Configure secure algorithms

SSHD/SecureAlgorithms

When an SSH client connects to a server, each side offers lists of connection parameters to the other. These parameters are presented below with the corresponding sshd_config keyword:

  • KexAlgorithms: the key exchange methods that are used to generate per-connection keys.

  • HostKey: cryptographic key used for authenticating computers in the SSH protocol.

  • HostkeyAlgorithms: the public key algorithms accepted for an SSH server to authenticate itself to an SSH client.

  • Ciphers: the ciphers to encrypt the connection.

  • MACs: the message authentication codes used to detect traffic modification.

Why you keep only modern and secure Algorithms

The SSH service uses various cryptographic algorithms that specify how to exchange messages between client and server. Those algorithms encrypt the connection, keeping the communication secure and maintaining its integrity. If an SSH server uses weak or deprecated algorithms, their sessions are vulnerable to several types of attacks like man-in-the-middle, downgrade, decryption, and birthday attack. An attacker can obtain credentials and sensitive information in plain text or even execute arbitrary commands on the server. Research discovers new vulnerabilities in existing cryptographic systems; the growth of computing power can deprecate algorithms. Use secure and modern ciphers to avoid any risk. Examples of attacks that abuses those types of flaws:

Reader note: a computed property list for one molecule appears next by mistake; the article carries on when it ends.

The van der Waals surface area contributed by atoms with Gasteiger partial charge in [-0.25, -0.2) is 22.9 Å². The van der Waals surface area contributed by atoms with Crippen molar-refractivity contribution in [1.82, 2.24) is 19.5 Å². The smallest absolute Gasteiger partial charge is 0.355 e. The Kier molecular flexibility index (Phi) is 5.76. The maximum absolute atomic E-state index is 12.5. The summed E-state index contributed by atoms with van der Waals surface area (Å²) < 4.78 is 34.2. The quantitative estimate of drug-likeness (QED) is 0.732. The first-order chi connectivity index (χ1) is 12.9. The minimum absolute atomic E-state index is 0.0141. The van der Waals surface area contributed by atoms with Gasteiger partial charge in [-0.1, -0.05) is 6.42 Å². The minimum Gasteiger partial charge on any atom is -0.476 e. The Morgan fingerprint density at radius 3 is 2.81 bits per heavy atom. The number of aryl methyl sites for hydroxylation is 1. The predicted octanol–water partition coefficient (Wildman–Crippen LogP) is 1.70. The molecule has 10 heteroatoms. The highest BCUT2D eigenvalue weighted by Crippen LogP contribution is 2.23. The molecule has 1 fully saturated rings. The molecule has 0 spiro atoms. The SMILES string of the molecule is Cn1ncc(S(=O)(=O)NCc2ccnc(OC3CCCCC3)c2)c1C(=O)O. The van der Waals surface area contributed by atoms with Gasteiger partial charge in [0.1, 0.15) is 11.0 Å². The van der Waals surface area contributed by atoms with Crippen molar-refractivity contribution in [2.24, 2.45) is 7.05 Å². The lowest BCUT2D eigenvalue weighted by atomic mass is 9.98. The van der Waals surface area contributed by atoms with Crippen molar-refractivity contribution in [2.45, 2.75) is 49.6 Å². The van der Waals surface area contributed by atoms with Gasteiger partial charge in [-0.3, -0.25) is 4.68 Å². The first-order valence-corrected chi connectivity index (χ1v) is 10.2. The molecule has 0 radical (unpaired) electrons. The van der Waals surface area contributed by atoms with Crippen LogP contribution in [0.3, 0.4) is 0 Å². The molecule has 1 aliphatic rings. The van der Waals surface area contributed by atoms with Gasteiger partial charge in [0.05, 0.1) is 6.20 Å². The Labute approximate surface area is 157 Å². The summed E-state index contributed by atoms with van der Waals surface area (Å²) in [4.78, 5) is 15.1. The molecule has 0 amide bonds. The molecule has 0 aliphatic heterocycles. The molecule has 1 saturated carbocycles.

How to set secure ciphers

The recommended ciphers in this text are reference for modern OpenSSH versions (OpenSSH 6.7+)

You need to add or change a setting at the SSHD configuration file.

Look for Ciphers, KexAlgorithms, HostKeyAlgorithms, HostKey, and MACs at /etc/ssh/sshd_config:

If the output isn’t empty, the argument is present in the file. Edit the file /etc/ssh/sshd_config and replace those current values for:

Recommended values for UBUNTU 20.04

HostKey /etc/ssh/ssh_host_ed25519_key
HostKey /etc/ssh/ssh_host_rsa_key
HostKey /etc/ssh/ssh_host_ecdsa_key
KexAlgorithms [email protected],diffie-hellman-group-exchange-sha256
Ciphers [email protected],[email protected],[email protected],aes256-ctr,aes192-ctr,aes128-ctr
MACs [email protected],[email protected],[email protected]
HostKeyAlgorithms [email protected],[email protected],[email protected],[email protected],ssh-ed25519,[email protected],rsa-sha2-512,rsa-sha2-256

Recommended values for UBUNTU 18.04

HostKey /etc/ssh/ssh_host_ed25519_key
HostKey /etc/ssh/ssh_host_rsa_key
HostKey /etc/ssh/ssh_host_ecdsa_key
KexAlgorithms [email protected],diffie-hellman-group-exchange-sha256
Ciphers [email protected],[email protected],[email protected],aes256-ctr,aes192-ctr,aes128-ctr
MACs [email protected],[email protected],[email protected]
HostKeyAlgorithms [email protected],ssh-ed25519

If the line is commented (contains a leading #), uncomment it removing the leading #.

If the output is empty, this argument could still be defined in a .conf file at /etc/ssh/sshd_config.d/. Check there too.

The /etc/ssh/sshd_config.d/ directory doesn’t exist at Ubuntu 18.04, you only need to check it if you`re using Ubuntu 20.04 or more recent.

Finally, restart the SSHD service:

sudo systemctl restart sshd